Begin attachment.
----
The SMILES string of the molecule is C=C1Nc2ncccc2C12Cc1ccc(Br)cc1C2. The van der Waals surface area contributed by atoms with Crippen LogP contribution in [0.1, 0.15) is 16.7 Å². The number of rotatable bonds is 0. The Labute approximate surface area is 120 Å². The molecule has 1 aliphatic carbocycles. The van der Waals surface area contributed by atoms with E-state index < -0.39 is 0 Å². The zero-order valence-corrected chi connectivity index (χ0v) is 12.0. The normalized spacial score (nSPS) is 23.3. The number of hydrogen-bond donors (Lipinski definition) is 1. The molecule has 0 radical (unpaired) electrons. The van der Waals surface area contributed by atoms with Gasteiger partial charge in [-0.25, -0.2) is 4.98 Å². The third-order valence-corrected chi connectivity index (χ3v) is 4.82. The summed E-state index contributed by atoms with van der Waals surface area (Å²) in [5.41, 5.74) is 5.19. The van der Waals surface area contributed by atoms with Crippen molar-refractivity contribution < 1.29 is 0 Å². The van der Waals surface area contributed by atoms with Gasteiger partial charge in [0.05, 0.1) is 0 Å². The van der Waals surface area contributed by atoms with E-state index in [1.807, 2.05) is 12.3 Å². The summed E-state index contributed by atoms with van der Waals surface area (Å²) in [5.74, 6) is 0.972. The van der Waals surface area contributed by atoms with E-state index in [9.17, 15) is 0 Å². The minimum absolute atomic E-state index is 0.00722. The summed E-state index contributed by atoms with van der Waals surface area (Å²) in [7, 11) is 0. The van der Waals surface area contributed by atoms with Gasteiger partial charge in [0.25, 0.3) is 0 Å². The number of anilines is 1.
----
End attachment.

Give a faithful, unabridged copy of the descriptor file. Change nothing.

The SMILES string of the molecule is C=C1Nc2ncccc2C12Cc1ccc(Br)cc1C2. The van der Waals surface area contributed by atoms with Crippen LogP contribution in [0.1, 0.15) is 16.7 Å². The number of rotatable bonds is 0. The Labute approximate surface area is 120 Å². The molecule has 1 aliphatic carbocycles. The van der Waals surface area contributed by atoms with E-state index < -0.39 is 0 Å². The zero-order valence-corrected chi connectivity index (χ0v) is 12.0. The normalized spacial score (nSPS) is 23.3. The number of hydrogen-bond donors (Lipinski definition) is 1. The molecule has 0 radical (unpaired) electrons. The van der Waals surface area contributed by atoms with Gasteiger partial charge in [-0.25, -0.2) is 4.98 Å². The third-order valence-corrected chi connectivity index (χ3v) is 4.82. The summed E-state index contributed by atoms with van der Waals surface area (Å²) in [5.41, 5.74) is 5.19. The van der Waals surface area contributed by atoms with Crippen molar-refractivity contribution < 1.29 is 0 Å². The van der Waals surface area contributed by atoms with Gasteiger partial charge in [0.05, 0.1) is 0 Å². The van der Waals surface area contributed by atoms with E-state index in [1.807, 2.05) is 12.3 Å². The summed E-state index contributed by atoms with van der Waals surface area (Å²) in [5.74, 6) is 0.972. The van der Waals surface area contributed by atoms with E-state index in [9.17, 15) is 0 Å². The minimum absolute atomic E-state index is 0.00722. The summed E-state index contributed by atoms with van der Waals surface area (Å²) in [7, 11) is 0. The van der Waals surface area contributed by atoms with Gasteiger partial charge in [0.25, 0.3) is 0 Å². The number of anilines is 1.